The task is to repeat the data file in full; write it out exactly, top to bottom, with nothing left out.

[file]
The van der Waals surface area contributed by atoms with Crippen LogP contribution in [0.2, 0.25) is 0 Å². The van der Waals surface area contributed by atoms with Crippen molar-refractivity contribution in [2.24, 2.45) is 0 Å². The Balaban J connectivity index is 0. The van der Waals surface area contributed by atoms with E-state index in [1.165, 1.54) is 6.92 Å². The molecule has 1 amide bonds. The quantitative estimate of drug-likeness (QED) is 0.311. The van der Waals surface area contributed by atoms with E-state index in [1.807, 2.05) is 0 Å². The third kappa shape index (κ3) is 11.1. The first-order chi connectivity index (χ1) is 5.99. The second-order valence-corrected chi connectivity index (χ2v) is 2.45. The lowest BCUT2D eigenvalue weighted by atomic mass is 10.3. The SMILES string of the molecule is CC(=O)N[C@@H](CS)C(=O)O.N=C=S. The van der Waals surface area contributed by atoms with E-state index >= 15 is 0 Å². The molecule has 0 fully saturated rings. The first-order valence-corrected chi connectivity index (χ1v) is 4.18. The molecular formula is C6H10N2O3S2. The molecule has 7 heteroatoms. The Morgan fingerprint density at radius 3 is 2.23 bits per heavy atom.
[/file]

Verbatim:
The van der Waals surface area contributed by atoms with Crippen LogP contribution in [0.2, 0.25) is 0 Å². The van der Waals surface area contributed by atoms with Crippen molar-refractivity contribution in [2.24, 2.45) is 0 Å². The Balaban J connectivity index is 0. The van der Waals surface area contributed by atoms with E-state index in [1.165, 1.54) is 6.92 Å². The molecule has 1 amide bonds. The quantitative estimate of drug-likeness (QED) is 0.311. The van der Waals surface area contributed by atoms with E-state index in [1.807, 2.05) is 0 Å². The third kappa shape index (κ3) is 11.1. The first-order chi connectivity index (χ1) is 5.99. The second-order valence-corrected chi connectivity index (χ2v) is 2.45. The lowest BCUT2D eigenvalue weighted by atomic mass is 10.3. The SMILES string of the molecule is CC(=O)N[C@@H](CS)C(=O)O.N=C=S. The van der Waals surface area contributed by atoms with E-state index >= 15 is 0 Å². The molecule has 0 fully saturated rings. The first-order valence-corrected chi connectivity index (χ1v) is 4.18. The molecular formula is C6H10N2O3S2. The molecule has 7 heteroatoms. The Morgan fingerprint density at radius 3 is 2.23 bits per heavy atom.